But le Tour is at heart a sporting challenge. Surely no event asks more of its competitors. It is long, hazardous, exposing, physically and mentally draining, replete with skullduggery, breaking men and making them, building chapter by chapter into each year’s new epic. Temperamentally, it suits Cadel. He is a singular combination of diesel engine and violin, able to chug away at metronomic rpms for hours at a time, but also delicately strung, obsessive about health, hygiene and appearance, a reclusive, sensitive soul who is married to an Italian pianist and cares about his little dog and Tibet, but on the road is steely and indestructible.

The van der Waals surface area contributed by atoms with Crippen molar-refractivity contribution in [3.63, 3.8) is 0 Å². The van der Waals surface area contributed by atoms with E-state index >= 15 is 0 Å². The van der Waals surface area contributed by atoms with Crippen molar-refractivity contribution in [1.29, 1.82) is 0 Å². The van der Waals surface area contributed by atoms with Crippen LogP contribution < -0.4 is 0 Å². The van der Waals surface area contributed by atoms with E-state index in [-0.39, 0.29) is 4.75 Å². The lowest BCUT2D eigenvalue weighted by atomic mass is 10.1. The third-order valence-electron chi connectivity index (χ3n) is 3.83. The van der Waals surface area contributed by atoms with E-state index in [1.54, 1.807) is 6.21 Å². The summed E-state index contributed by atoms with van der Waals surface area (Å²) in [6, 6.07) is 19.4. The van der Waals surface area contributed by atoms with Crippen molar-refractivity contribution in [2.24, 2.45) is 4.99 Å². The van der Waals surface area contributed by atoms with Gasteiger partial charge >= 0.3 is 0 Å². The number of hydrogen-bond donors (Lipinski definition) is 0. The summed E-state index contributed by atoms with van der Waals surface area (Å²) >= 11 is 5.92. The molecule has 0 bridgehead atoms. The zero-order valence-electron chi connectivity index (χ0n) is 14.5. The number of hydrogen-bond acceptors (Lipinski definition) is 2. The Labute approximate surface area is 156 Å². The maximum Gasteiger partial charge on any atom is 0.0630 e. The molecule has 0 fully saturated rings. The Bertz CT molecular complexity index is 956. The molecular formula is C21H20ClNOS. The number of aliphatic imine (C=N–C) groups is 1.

Winning needs no explanation, losing has no alibi.
Which leaves only to declare that if Cadel Evans’ victory in the 2011 Tour de France is not the single most heroic Australian sporting accomplishment of all, it is a least the equal of any preceding it.
Sport is very much about the immediacy of the moment. In the immediacy of this one, (Cadel) Evans’ victory – the first by an Australian in le Tours 108-year history – felt like the greatest achievement by an Australian sportsman.